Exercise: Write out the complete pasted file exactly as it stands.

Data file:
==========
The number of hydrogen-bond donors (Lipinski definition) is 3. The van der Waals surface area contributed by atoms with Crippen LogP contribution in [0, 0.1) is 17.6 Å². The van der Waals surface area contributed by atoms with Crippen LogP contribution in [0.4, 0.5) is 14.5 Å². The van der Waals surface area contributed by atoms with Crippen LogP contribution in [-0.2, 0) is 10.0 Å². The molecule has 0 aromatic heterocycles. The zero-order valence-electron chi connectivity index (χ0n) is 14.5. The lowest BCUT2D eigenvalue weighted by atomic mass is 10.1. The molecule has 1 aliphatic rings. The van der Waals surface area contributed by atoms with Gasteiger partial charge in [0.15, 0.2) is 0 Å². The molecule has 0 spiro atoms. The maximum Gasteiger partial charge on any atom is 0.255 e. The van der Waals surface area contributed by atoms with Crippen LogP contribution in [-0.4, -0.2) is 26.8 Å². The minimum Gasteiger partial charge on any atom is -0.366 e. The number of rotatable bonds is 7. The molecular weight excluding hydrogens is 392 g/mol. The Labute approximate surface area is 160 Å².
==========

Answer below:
The number of hydrogen-bond donors (Lipinski definition) is 3. The van der Waals surface area contributed by atoms with Crippen LogP contribution in [0, 0.1) is 17.6 Å². The van der Waals surface area contributed by atoms with Crippen LogP contribution in [0.4, 0.5) is 14.5 Å². The van der Waals surface area contributed by atoms with Crippen LogP contribution in [-0.2, 0) is 10.0 Å². The molecule has 0 aromatic heterocycles. The zero-order valence-electron chi connectivity index (χ0n) is 14.5. The lowest BCUT2D eigenvalue weighted by atomic mass is 10.1. The molecule has 1 aliphatic rings. The van der Waals surface area contributed by atoms with Gasteiger partial charge in [0.15, 0.2) is 0 Å². The molecule has 0 spiro atoms. The maximum Gasteiger partial charge on any atom is 0.255 e. The van der Waals surface area contributed by atoms with Crippen LogP contribution in [-0.4, -0.2) is 26.8 Å². The minimum Gasteiger partial charge on any atom is -0.366 e. The number of rotatable bonds is 7. The molecular weight excluding hydrogens is 392 g/mol. The Labute approximate surface area is 160 Å².